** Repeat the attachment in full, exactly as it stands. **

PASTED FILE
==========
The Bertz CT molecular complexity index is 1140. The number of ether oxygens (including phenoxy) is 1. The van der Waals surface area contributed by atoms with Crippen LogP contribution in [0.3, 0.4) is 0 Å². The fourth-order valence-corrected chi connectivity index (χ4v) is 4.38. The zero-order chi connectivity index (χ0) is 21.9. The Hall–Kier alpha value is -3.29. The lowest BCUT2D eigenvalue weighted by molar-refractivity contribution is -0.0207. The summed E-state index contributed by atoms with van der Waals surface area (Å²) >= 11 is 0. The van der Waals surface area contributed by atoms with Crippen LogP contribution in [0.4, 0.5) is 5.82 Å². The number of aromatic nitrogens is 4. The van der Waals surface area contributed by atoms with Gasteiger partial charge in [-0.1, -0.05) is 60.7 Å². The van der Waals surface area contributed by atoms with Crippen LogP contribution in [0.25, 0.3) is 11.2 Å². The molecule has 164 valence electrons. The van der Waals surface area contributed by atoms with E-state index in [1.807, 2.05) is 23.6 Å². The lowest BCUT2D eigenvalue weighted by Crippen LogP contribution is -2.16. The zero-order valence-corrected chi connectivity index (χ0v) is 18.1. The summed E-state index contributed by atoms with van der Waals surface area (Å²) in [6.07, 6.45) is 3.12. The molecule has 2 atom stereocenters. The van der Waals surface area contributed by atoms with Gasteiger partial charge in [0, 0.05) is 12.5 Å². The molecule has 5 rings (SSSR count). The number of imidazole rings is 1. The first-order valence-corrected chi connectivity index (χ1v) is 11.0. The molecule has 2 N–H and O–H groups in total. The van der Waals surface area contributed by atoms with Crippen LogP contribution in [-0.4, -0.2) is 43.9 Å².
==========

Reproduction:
The Bertz CT molecular complexity index is 1140. The number of ether oxygens (including phenoxy) is 1. The van der Waals surface area contributed by atoms with Crippen LogP contribution in [0.3, 0.4) is 0 Å². The fourth-order valence-corrected chi connectivity index (χ4v) is 4.38. The zero-order chi connectivity index (χ0) is 21.9. The Hall–Kier alpha value is -3.29. The lowest BCUT2D eigenvalue weighted by molar-refractivity contribution is -0.0207. The summed E-state index contributed by atoms with van der Waals surface area (Å²) >= 11 is 0. The van der Waals surface area contributed by atoms with Crippen LogP contribution in [0.4, 0.5) is 5.82 Å². The number of aromatic nitrogens is 4. The van der Waals surface area contributed by atoms with Gasteiger partial charge in [-0.1, -0.05) is 60.7 Å². The van der Waals surface area contributed by atoms with Crippen LogP contribution in [0.25, 0.3) is 11.2 Å². The molecule has 164 valence electrons. The van der Waals surface area contributed by atoms with E-state index in [1.807, 2.05) is 23.6 Å². The lowest BCUT2D eigenvalue weighted by Crippen LogP contribution is -2.16. The zero-order valence-corrected chi connectivity index (χ0v) is 18.1. The summed E-state index contributed by atoms with van der Waals surface area (Å²) in [6.07, 6.45) is 3.12. The molecule has 2 atom stereocenters. The van der Waals surface area contributed by atoms with Gasteiger partial charge in [0, 0.05) is 12.5 Å². The molecule has 5 rings (SSSR count). The number of imidazole rings is 1. The first-order valence-corrected chi connectivity index (χ1v) is 11.0. The molecule has 2 N–H and O–H groups in total. The van der Waals surface area contributed by atoms with Crippen LogP contribution in [-0.4, -0.2) is 43.9 Å².